Why Saving For Retirement Stalls For Younger Generations

Younger generations are having a hard time saving for retirement as the cost of living soars across the US, possibly leading to an increase in the average retirement age.

Inflation is at its highest rate in 40 years, leading to a significant rise in the cost of living. Younger generations entering renting, homeownership, and the workforce have already dealt with the pandemic and previous economic troubles, for some, including the 2008 financial crisis.

“[Millennials] entered the workforce at a depressed time of wages, high levels of unemployment, and major structural changes in the American economy,” read a study, titled “Millennials and Retirement: Already Falling Short,” from the National Institute on Retirement Security.

The same applies to Gen Z, many of whom measured during the pandemic.

It is not as if these age groups, Millennials, are not saving specifically or attempting to save, the problem is that the younger generations are behind in earnings, labor force participation, marital status, and homeownership. Older generations met these indicators much earlier in life than their Millenial and Gen Z counterparts.

Especially because of the pandemic and earlier economic troubles, many Millenials and Gen Z entering the economy as adults are facing higher costs.

Plus, more so than in the past, undergraduate degrees have less power in the jobs market, with new graduates having a lot of difficulties finding jobs and taking on lower-paying jobs. Millennials also have high amounts of student loan debt, and it is difficult to save money while paying off debt.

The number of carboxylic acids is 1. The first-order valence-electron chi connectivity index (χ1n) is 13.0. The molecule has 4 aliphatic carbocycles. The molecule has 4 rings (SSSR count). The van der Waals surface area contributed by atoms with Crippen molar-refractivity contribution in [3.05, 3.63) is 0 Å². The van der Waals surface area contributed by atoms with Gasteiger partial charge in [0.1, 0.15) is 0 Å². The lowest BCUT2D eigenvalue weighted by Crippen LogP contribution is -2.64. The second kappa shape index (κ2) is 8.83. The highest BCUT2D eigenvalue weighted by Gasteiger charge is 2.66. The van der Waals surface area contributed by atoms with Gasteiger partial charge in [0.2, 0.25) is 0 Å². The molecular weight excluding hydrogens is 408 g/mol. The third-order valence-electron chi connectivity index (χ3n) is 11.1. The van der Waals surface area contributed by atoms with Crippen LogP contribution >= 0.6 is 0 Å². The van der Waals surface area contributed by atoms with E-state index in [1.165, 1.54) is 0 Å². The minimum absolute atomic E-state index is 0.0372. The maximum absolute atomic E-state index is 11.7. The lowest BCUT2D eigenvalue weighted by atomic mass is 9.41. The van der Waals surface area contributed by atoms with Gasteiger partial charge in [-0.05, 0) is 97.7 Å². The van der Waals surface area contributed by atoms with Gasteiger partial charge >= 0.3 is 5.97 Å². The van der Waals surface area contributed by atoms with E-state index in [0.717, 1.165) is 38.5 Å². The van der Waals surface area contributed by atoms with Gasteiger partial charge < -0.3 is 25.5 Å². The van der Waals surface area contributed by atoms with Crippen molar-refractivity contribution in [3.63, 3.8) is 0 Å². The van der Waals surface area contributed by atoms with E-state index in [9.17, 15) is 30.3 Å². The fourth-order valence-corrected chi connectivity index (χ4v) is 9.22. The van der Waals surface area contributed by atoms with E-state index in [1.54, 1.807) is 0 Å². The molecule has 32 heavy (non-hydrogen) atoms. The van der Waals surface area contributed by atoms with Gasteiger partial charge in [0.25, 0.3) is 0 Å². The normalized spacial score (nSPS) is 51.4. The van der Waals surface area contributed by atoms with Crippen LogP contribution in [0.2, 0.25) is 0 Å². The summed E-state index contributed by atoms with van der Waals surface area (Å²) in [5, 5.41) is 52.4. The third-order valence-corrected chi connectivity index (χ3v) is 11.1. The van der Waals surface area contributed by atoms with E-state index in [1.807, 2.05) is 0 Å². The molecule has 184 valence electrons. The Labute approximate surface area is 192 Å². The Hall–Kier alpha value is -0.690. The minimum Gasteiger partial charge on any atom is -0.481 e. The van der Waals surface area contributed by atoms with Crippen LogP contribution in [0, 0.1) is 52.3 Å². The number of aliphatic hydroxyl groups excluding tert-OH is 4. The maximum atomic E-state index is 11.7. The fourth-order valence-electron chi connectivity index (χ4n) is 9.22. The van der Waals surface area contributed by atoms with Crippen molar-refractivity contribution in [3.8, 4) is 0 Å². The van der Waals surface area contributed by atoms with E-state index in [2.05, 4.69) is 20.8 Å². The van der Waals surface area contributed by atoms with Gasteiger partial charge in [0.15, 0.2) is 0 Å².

“Currently, two-thirds of working Millennials have zero—not even one dollar—saved for retirement,” the study from the National Institute on Retirement Security read. “Only five percent of working Millennials are saving enough for retirement.”

In addition, most employers offer fewer benefits, like 401k options for employees, so that impedes Millenials’ and Gen Z’s ability to save for retirement, according to CNBC.

“Millennials’ lack of wealth in their 30s relative to earlier cohorts should be a source of great concern, given that they will live longer than previous cohorts and will receive less support from Social Security,” read a study, titled “Millennials’ Readiness for Retirement,” from the Center for Retirement Research at Boston College.

The Social Security Administration is considering raising the age of retirement to 67, but some experts told CNBC that the age could go even higher. Since Millenials and Gen Z are planning on living longer than their parents, which means less support from the government later in life and a longer time spent working.


Start planning for retirement now.
Start planning for retirement now.
Photo: maitree rimthong from Pexels

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